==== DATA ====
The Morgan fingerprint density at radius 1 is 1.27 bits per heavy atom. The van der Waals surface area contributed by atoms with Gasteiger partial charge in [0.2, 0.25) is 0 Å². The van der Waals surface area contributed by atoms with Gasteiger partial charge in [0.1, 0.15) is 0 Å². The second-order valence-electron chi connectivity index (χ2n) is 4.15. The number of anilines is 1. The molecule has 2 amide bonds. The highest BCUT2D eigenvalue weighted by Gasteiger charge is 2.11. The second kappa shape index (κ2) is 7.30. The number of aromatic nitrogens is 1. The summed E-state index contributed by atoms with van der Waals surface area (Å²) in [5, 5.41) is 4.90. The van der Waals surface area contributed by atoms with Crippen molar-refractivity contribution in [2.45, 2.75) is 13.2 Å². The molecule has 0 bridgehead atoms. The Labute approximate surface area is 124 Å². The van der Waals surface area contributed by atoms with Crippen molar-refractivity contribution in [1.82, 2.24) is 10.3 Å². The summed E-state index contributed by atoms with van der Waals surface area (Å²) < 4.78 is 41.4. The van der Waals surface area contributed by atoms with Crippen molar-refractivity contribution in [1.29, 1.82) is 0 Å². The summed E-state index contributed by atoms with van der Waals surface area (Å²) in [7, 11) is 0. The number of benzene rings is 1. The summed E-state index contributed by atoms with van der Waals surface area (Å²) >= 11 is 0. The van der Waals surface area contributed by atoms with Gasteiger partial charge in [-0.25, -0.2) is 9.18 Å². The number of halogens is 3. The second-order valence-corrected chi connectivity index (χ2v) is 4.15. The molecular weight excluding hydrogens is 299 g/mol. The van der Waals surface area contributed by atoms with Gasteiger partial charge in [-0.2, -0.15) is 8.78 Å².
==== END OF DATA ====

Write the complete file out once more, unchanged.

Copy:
The Morgan fingerprint density at radius 1 is 1.27 bits per heavy atom. The van der Waals surface area contributed by atoms with Gasteiger partial charge in [0.2, 0.25) is 0 Å². The van der Waals surface area contributed by atoms with Gasteiger partial charge in [0.1, 0.15) is 0 Å². The second-order valence-electron chi connectivity index (χ2n) is 4.15. The number of anilines is 1. The molecule has 2 amide bonds. The highest BCUT2D eigenvalue weighted by Gasteiger charge is 2.11. The second kappa shape index (κ2) is 7.30. The number of aromatic nitrogens is 1. The summed E-state index contributed by atoms with van der Waals surface area (Å²) in [5, 5.41) is 4.90. The van der Waals surface area contributed by atoms with Crippen molar-refractivity contribution in [2.45, 2.75) is 13.2 Å². The molecule has 0 bridgehead atoms. The Labute approximate surface area is 124 Å². The van der Waals surface area contributed by atoms with Crippen molar-refractivity contribution in [1.82, 2.24) is 10.3 Å². The summed E-state index contributed by atoms with van der Waals surface area (Å²) < 4.78 is 41.4. The van der Waals surface area contributed by atoms with Crippen molar-refractivity contribution in [1.29, 1.82) is 0 Å². The summed E-state index contributed by atoms with van der Waals surface area (Å²) in [7, 11) is 0. The number of benzene rings is 1. The summed E-state index contributed by atoms with van der Waals surface area (Å²) >= 11 is 0. The van der Waals surface area contributed by atoms with Gasteiger partial charge in [-0.25, -0.2) is 9.18 Å². The number of halogens is 3. The second-order valence-corrected chi connectivity index (χ2v) is 4.15. The molecular weight excluding hydrogens is 299 g/mol. The van der Waals surface area contributed by atoms with Gasteiger partial charge in [-0.2, -0.15) is 8.78 Å².